Agro-Weather services in Ethiopia in public-private partnership

Published on 28 October 2020 by Tamara Lancel

Climate change is impacting on global food production. The risks of crop failure due to climate change-induced weather variability are highest in small-scale agriculture, which is often rain-fed. On the positive side, mobile phones and other new communication technologies offer great opportunities to digitalize agricultural services, especially in remote places. Weather and climate information services are also improving thanks to the widespread availability of satellite data, while web-interfaces, APIs and other IT technology enable easy dissemination of this information.

Weather Impact has written an article that highlights these opportunities and how we have put them into practice in North-West Ethiopia in a public-private partnership of Ethiopian and Dutch partners. Thanks to this partnership, around 10,000 farmers in Ethiopia’s sesame-growing area now receive a weather forecasting service on their mobile phone. In this article we share lessons learned from this five-year programme and also our views on improving and sustainably implementing last-mile weather and climate services.

The major lesson learned from this programme is that National Meteorological and Hydrological Services play an essential role in the partner chain of weather services. They are the mandated institution and need to be at the core of the service development. Yet most of these institutes in Africa lack the capacity and financial resources to take on this role. We believe that public-private partnerships have the potential to empower these institutions to take on this challenging task. This article contains practical ideas on how a sustainable partnership can be achieved, with our aim being to share the lessons we learned in Ethiopia:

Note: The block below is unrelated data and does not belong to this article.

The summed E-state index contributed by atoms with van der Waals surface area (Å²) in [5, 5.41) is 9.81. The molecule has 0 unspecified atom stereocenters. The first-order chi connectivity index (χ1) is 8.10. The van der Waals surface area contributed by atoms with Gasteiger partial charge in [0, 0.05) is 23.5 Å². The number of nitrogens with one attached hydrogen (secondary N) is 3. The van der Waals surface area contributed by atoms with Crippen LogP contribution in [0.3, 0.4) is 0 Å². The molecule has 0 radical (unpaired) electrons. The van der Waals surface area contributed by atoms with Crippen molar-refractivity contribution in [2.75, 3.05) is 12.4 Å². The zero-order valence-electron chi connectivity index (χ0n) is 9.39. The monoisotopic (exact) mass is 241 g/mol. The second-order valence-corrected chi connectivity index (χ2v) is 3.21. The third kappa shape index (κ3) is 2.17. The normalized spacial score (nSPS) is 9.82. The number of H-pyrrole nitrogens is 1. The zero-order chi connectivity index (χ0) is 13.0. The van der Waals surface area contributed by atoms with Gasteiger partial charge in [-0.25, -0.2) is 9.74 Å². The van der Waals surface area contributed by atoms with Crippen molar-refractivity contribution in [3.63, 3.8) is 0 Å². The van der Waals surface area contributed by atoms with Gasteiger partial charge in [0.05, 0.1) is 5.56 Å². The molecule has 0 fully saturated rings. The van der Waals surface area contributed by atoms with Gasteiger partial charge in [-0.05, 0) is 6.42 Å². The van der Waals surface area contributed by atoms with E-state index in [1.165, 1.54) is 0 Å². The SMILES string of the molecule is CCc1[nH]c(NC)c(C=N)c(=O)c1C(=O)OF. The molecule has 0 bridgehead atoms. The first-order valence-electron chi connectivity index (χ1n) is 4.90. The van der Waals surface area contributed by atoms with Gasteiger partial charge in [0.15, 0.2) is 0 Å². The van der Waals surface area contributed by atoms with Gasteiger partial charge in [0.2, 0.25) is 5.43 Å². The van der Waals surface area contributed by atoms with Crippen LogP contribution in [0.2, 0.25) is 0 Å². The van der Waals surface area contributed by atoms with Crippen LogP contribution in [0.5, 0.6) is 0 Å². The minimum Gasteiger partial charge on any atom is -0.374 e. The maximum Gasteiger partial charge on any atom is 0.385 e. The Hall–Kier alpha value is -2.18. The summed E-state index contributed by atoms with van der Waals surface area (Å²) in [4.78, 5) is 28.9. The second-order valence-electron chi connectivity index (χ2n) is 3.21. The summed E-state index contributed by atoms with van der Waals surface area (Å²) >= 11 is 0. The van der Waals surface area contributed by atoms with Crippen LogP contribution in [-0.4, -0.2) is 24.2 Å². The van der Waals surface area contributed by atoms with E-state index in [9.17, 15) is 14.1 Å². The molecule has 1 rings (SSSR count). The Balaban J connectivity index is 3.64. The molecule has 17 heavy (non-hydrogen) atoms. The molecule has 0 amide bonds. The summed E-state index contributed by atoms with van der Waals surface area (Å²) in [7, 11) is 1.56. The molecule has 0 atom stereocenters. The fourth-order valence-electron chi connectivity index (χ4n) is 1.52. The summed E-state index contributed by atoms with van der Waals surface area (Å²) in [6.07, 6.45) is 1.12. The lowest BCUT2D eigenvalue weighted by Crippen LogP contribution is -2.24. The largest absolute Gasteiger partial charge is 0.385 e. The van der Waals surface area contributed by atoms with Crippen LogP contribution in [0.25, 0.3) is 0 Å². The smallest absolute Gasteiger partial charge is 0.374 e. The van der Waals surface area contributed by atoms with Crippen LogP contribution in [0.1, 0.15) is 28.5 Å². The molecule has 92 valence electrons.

1. Twice-weekly localized weather forecasts by mobile phone can make an essential difference to farmers’ day-to-day farm management;
  2. Institutionalization of the service delivery within the National Meteorological Agency and cooperation with other government bodies is necessary to ensure long-term continuity of the services;
  3. High-quality, high-quantity local weather data are necessary for validating weather forecasts in Ethiopia’s various climatic zones;
  4. Global models and cloud IT infrastructure solutions enable efficient delivery of high-quality services;
  5. Capacity-building and development are essential for establishing a successful service;
  6. Public and private partners can co-create to develop the business case for weather and climate data.
    Partner chain for weather services provided to Ethiopian sesame farmers. Operational service delivery is indicated by the black arrows, while examples of capacity-building activities / knowledge transfers are indicated by the grey arrows.

We believe that the experience we gained in Ethiopia has a wider application and so want to share it with initiatives taking place in or planned for other regions and countries. The need to adapt to climate change is a local challenge that is presenting itself across the world. We hope to inspire current and potential new partners to develop local weather information services in sustainable partnership with their National Meteorological and Hydrological Services.

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“We learned that, to be sustainable, a service of this type needs patience, determination and a collaborative attitude. We can all learn from each other and build a partnership that creates value for us all.”

Tomaso Ceccarelli, Senior Researcher – Global Food Security, Wageningen Environmental Research, and Project Leader for the Geodata 4 Agriculture and Water project ‘CommonSense’